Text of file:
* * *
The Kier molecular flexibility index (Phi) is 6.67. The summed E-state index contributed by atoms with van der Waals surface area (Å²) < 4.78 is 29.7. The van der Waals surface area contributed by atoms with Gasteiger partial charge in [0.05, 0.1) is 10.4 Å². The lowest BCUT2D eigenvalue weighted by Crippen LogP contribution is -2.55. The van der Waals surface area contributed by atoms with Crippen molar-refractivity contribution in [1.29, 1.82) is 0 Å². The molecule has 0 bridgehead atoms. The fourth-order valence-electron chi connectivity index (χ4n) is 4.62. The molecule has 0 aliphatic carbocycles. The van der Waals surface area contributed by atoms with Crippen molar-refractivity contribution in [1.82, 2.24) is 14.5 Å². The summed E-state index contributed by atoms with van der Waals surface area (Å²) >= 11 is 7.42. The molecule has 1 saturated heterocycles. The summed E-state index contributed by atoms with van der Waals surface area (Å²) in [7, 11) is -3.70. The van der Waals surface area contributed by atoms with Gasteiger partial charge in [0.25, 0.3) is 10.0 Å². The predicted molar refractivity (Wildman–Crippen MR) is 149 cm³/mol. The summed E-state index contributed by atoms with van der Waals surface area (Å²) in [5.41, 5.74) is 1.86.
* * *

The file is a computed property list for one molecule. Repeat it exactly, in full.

The Kier molecular flexibility index (Phi) is 6.67. The summed E-state index contributed by atoms with van der Waals surface area (Å²) < 4.78 is 29.7. The van der Waals surface area contributed by atoms with Gasteiger partial charge in [0.05, 0.1) is 10.4 Å². The lowest BCUT2D eigenvalue weighted by Crippen LogP contribution is -2.55. The van der Waals surface area contributed by atoms with Crippen molar-refractivity contribution in [1.29, 1.82) is 0 Å². The molecule has 0 bridgehead atoms. The fourth-order valence-electron chi connectivity index (χ4n) is 4.62. The molecule has 0 aliphatic carbocycles. The van der Waals surface area contributed by atoms with Crippen molar-refractivity contribution in [1.82, 2.24) is 14.5 Å². The summed E-state index contributed by atoms with van der Waals surface area (Å²) >= 11 is 7.42. The molecule has 1 saturated heterocycles. The summed E-state index contributed by atoms with van der Waals surface area (Å²) in [7, 11) is -3.70. The van der Waals surface area contributed by atoms with Gasteiger partial charge in [0.25, 0.3) is 10.0 Å². The predicted molar refractivity (Wildman–Crippen MR) is 149 cm³/mol. The summed E-state index contributed by atoms with van der Waals surface area (Å²) in [5.41, 5.74) is 1.86.